- Apprentice Lawyer
- Legal Jobs
The Digitization Centre of the Madras High Court was formally inaugurated today by Justice Madan B Lokur, Chairman of the Supreme Court E-Committee.
Also present were Chief Justice of the Madras High Court Indira Banerjee, Chairman of the Madras High Court Digitization Committee Justice Rajiv Shakdher, and other judges of the High Court.
Speaking to Bar & Bench, the Registrar of IT, Madras High Court, remarked that the centre will be the first of its kind in South India. The High Courts of Delhi and Punjab & Haryana have already launched similar initiatives, whereas the Allahabad High Court will soon do so.
The initiative for the project was undertaken by former Chief Justice Sanjay Kishan Kaul, and is currently being headed by Justice Shakdher.
About Rs 9.8 crore has been allocated for the project by the government. The aim is to digitize all old legacy records within a year and then proceed to the digitization of current records.
Justice Shakdher, who rendered the welcome address at the ceremony, expressed his happiness on the occasion. Acknowledging the Justice Lokur as a crusader whose role was crucial in the success of the digitization initiative, he remarked that the learned judge was known for his perseverance once a task is taken up. He spoke of the need to keep pace with changing technology.
Justice Lokur commended the Madras High Court, and in particular acknowledged the efforts of Justice Shakdher, for taking a very important step in the larger scheme of things.
“It’s a huge thing”, he remarked, “in terms of money, in terms of storage of space.”
He also spoke extensively on the remarkable progress made in terms of digitization of courts across the country in recent times. All district courts, save a few that are in remote locations, have been computerized. In the face of connectivity issues, mobile technology is also being employed to increase access to information.
While a mobile application is already available, he informed the audience that a more refined version of the application should be out soon. E-mail services have also been launched, which are currently being availed by all High Courts, except Karnataka, which is expected to start availing the facility in the coming week.
Initiatives are also underway to popularize the use of the National Judicial Data Grid (NJDG). Apart from posters and training videos, a book on how to use the NJDG is also being released. Efforts to revise the Case Information System (CIS) are also being taken.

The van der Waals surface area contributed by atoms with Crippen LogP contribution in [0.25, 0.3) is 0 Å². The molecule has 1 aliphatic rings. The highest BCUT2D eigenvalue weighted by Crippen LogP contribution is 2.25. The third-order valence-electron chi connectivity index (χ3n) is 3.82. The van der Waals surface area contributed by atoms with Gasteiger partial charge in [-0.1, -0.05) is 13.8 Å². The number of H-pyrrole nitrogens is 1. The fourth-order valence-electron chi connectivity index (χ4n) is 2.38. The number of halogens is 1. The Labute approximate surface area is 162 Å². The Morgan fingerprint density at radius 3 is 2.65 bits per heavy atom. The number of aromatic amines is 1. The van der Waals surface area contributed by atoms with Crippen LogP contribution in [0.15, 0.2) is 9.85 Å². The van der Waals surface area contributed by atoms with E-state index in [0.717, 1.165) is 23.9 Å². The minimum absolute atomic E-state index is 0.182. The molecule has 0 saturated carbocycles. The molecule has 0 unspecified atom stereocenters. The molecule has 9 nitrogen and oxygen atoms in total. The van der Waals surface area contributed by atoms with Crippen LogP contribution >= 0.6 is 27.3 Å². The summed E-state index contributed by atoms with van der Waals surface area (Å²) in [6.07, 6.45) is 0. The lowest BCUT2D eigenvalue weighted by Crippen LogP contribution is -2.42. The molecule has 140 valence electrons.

Notably, the revised version of the CIS may also address the difficulties arising out of different nomenclature being used for case types in different courts. It has been proposed that the different nomenclature be combined so that the computer system recognizes the case type, regardless of the varying nomenclature.
The aim is to enable greater access to information, including statistical data, which in turn may aid planning, case management and similar goals. Justice Lokur remarked that if all goes according to plan, such an integration system would become a game-changer.
With regard to High Courts, he spoke of plans to expand the live courts project. Currently, there are four courts in the country which are completely live with all pertinent information easily accessible online. As part of the pilot project, the four chosen courts were relatively smaller.
In view of the success of the concept in these courts, there are plans to rope in more courts soon. Apart from this, the e-filing system is also being tested, with an NIC audit scheduled next week to test its security. He also expressed hope that by the end of the year, all high courts would be part of the NJDG system.
Judge Lokur acknowledged that some initiatives may require that modifications be made in the rules. Nevertheless, he expressed that he was quite optimistic about the initiative taken up by the Madras High Court. He requested that all cooperate and assist to make it a successful venture.
“It will take time, but it will help to have some systems in place which will help to dispose of cases.”
Chief Justice Indira Banerjee delivered the presidential address. She specially acknowledged the efforts of Justice Lokur in the computerization of courts all over the country. She remarked that the importance of digitization hardly needs emphasis, given the size and age of the Madras High Court. The difficulties faced in manually handling physical records, whether tasked with research or presenting a case in court were emphasized.
As a result, may judgments which form valuable precedents may go unreported or unnoticed. With digitization however, the Chief Justice noted, one can not only trace the judgments but also easy examine the factual background giving rise to the case. She remarked,
“The establishment of a Digitization Centre was long overdue and finally it is here.”
She also appreciated other recent initiatives undertaken by the Madras High Court, including measures to make the buildings more differently-abled friendly.
While concluding her speech, she also said that the Court is taking steps to dispose of cases over five years old by March 31, 2018.
Justice Pushpa Sathyanarayana rendered the vote of thanks before the ceremony came to a close.